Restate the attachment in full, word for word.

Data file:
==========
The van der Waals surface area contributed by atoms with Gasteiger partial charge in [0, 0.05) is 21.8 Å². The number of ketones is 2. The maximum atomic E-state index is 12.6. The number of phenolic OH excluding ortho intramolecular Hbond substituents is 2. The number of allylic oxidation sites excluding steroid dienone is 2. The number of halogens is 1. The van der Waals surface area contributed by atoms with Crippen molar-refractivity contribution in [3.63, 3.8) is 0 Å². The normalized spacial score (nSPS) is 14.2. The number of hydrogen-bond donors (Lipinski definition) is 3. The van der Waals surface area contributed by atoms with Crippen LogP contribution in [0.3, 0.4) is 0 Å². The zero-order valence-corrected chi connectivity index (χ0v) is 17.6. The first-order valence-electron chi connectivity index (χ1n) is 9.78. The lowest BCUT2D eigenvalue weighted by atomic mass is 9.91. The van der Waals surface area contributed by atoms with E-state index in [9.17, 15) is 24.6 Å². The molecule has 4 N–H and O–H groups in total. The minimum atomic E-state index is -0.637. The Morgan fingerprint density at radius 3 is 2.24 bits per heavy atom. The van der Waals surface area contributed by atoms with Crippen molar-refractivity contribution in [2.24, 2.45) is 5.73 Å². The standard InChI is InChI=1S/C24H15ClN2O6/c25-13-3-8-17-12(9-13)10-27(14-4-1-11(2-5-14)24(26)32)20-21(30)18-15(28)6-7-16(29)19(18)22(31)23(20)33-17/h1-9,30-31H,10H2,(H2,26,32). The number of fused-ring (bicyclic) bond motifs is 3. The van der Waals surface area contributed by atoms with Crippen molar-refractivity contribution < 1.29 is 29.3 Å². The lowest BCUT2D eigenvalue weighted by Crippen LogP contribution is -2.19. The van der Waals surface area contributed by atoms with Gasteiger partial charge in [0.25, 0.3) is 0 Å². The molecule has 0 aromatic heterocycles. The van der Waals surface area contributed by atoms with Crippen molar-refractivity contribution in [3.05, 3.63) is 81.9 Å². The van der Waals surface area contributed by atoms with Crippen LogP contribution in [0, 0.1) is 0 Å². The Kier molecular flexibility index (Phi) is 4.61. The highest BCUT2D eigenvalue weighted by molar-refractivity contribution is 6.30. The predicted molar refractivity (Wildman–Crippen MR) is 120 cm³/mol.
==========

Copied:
The van der Waals surface area contributed by atoms with Gasteiger partial charge in [0, 0.05) is 21.8 Å². The number of ketones is 2. The maximum atomic E-state index is 12.6. The number of phenolic OH excluding ortho intramolecular Hbond substituents is 2. The number of allylic oxidation sites excluding steroid dienone is 2. The number of halogens is 1. The van der Waals surface area contributed by atoms with Crippen molar-refractivity contribution in [3.63, 3.8) is 0 Å². The normalized spacial score (nSPS) is 14.2. The number of hydrogen-bond donors (Lipinski definition) is 3. The van der Waals surface area contributed by atoms with Crippen LogP contribution in [0.3, 0.4) is 0 Å². The zero-order valence-corrected chi connectivity index (χ0v) is 17.6. The first-order valence-electron chi connectivity index (χ1n) is 9.78. The lowest BCUT2D eigenvalue weighted by atomic mass is 9.91. The van der Waals surface area contributed by atoms with E-state index in [9.17, 15) is 24.6 Å². The molecule has 4 N–H and O–H groups in total. The minimum atomic E-state index is -0.637. The Morgan fingerprint density at radius 3 is 2.24 bits per heavy atom. The van der Waals surface area contributed by atoms with Crippen molar-refractivity contribution in [2.24, 2.45) is 5.73 Å². The standard InChI is InChI=1S/C24H15ClN2O6/c25-13-3-8-17-12(9-13)10-27(14-4-1-11(2-5-14)24(26)32)20-21(30)18-15(28)6-7-16(29)19(18)22(31)23(20)33-17/h1-9,30-31H,10H2,(H2,26,32). The number of fused-ring (bicyclic) bond motifs is 3. The van der Waals surface area contributed by atoms with Crippen molar-refractivity contribution < 1.29 is 29.3 Å². The lowest BCUT2D eigenvalue weighted by Crippen LogP contribution is -2.19. The van der Waals surface area contributed by atoms with Gasteiger partial charge in [0.25, 0.3) is 0 Å². The molecule has 0 aromatic heterocycles. The van der Waals surface area contributed by atoms with Crippen molar-refractivity contribution in [3.05, 3.63) is 81.9 Å². The van der Waals surface area contributed by atoms with Crippen LogP contribution in [0, 0.1) is 0 Å². The Kier molecular flexibility index (Phi) is 4.61. The highest BCUT2D eigenvalue weighted by molar-refractivity contribution is 6.30. The predicted molar refractivity (Wildman–Crippen MR) is 120 cm³/mol.